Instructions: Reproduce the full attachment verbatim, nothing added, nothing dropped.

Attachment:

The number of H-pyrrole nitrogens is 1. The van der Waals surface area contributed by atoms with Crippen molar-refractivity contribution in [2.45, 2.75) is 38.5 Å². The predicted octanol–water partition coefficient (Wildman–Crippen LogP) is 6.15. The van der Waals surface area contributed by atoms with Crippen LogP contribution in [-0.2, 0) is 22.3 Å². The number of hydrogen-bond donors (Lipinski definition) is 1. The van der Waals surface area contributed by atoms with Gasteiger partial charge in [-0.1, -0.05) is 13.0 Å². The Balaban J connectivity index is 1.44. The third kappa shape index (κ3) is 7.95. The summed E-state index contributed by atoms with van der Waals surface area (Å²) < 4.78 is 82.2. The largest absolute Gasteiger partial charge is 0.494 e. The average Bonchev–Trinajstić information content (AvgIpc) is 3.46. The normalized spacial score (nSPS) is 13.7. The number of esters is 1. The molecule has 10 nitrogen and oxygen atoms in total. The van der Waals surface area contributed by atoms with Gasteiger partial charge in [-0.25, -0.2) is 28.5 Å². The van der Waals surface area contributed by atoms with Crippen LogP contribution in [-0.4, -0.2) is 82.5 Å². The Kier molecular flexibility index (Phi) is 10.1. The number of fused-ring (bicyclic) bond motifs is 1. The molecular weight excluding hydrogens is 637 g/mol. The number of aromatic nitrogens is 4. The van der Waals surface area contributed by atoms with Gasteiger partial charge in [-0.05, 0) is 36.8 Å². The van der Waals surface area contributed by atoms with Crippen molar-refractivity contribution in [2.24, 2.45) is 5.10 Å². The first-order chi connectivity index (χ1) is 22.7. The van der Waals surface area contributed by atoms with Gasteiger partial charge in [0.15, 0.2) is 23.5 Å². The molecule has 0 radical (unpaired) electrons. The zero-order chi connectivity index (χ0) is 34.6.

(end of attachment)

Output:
The number of H-pyrrole nitrogens is 1. The van der Waals surface area contributed by atoms with Crippen molar-refractivity contribution in [2.45, 2.75) is 38.5 Å². The predicted octanol–water partition coefficient (Wildman–Crippen LogP) is 6.15. The van der Waals surface area contributed by atoms with Crippen LogP contribution in [-0.2, 0) is 22.3 Å². The number of hydrogen-bond donors (Lipinski definition) is 1. The van der Waals surface area contributed by atoms with Gasteiger partial charge in [-0.1, -0.05) is 13.0 Å². The Balaban J connectivity index is 1.44. The third kappa shape index (κ3) is 7.95. The summed E-state index contributed by atoms with van der Waals surface area (Å²) < 4.78 is 82.2. The largest absolute Gasteiger partial charge is 0.494 e. The average Bonchev–Trinajstić information content (AvgIpc) is 3.46. The normalized spacial score (nSPS) is 13.7. The number of esters is 1. The molecule has 10 nitrogen and oxygen atoms in total. The van der Waals surface area contributed by atoms with Gasteiger partial charge in [-0.25, -0.2) is 28.5 Å². The van der Waals surface area contributed by atoms with Crippen LogP contribution in [-0.4, -0.2) is 82.5 Å². The Kier molecular flexibility index (Phi) is 10.1. The number of fused-ring (bicyclic) bond motifs is 1. The molecular weight excluding hydrogens is 637 g/mol. The number of aromatic nitrogens is 4. The van der Waals surface area contributed by atoms with Gasteiger partial charge in [-0.05, 0) is 36.8 Å². The van der Waals surface area contributed by atoms with Crippen molar-refractivity contribution in [2.24, 2.45) is 5.10 Å². The first-order chi connectivity index (χ1) is 22.7. The van der Waals surface area contributed by atoms with Gasteiger partial charge in [0.15, 0.2) is 23.5 Å². The molecule has 0 radical (unpaired) electrons. The zero-order chi connectivity index (χ0) is 34.6.